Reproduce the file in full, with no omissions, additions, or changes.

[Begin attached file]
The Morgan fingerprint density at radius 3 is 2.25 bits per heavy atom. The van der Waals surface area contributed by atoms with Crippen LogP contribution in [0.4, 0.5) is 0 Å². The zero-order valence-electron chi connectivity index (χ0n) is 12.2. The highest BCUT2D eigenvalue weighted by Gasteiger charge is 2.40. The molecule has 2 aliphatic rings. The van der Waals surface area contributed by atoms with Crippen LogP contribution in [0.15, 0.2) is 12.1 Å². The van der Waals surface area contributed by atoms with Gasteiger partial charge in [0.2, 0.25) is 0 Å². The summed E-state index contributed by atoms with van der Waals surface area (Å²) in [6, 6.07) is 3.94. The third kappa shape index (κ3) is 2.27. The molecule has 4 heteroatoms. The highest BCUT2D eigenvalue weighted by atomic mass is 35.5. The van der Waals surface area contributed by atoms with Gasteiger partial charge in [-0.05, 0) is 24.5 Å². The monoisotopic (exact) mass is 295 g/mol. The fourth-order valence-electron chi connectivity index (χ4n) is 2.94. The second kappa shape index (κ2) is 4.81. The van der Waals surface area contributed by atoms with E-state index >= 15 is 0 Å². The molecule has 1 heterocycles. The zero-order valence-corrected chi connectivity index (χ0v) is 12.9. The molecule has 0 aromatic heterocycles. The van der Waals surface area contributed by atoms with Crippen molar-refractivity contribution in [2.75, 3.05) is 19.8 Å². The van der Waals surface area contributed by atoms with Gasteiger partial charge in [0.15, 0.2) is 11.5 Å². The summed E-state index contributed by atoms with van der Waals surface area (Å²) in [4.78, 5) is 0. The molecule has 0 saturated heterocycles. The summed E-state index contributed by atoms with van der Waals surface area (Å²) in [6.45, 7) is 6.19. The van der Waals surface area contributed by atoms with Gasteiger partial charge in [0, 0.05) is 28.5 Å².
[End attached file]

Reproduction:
The Morgan fingerprint density at radius 3 is 2.25 bits per heavy atom. The van der Waals surface area contributed by atoms with Crippen LogP contribution in [0.4, 0.5) is 0 Å². The zero-order valence-electron chi connectivity index (χ0n) is 12.2. The highest BCUT2D eigenvalue weighted by Gasteiger charge is 2.40. The molecule has 2 aliphatic rings. The van der Waals surface area contributed by atoms with Crippen LogP contribution in [0.15, 0.2) is 12.1 Å². The van der Waals surface area contributed by atoms with Gasteiger partial charge in [0.2, 0.25) is 0 Å². The summed E-state index contributed by atoms with van der Waals surface area (Å²) in [6, 6.07) is 3.94. The third kappa shape index (κ3) is 2.27. The molecule has 4 heteroatoms. The highest BCUT2D eigenvalue weighted by atomic mass is 35.5. The van der Waals surface area contributed by atoms with Gasteiger partial charge in [-0.05, 0) is 24.5 Å². The monoisotopic (exact) mass is 295 g/mol. The fourth-order valence-electron chi connectivity index (χ4n) is 2.94. The second kappa shape index (κ2) is 4.81. The van der Waals surface area contributed by atoms with E-state index >= 15 is 0 Å². The molecule has 1 heterocycles. The zero-order valence-corrected chi connectivity index (χ0v) is 12.9. The molecule has 0 aromatic heterocycles. The van der Waals surface area contributed by atoms with Crippen molar-refractivity contribution in [2.75, 3.05) is 19.8 Å². The van der Waals surface area contributed by atoms with Gasteiger partial charge in [0.15, 0.2) is 11.5 Å². The summed E-state index contributed by atoms with van der Waals surface area (Å²) in [4.78, 5) is 0. The molecule has 0 saturated heterocycles. The summed E-state index contributed by atoms with van der Waals surface area (Å²) in [6.45, 7) is 6.19. The van der Waals surface area contributed by atoms with Gasteiger partial charge in [0, 0.05) is 28.5 Å².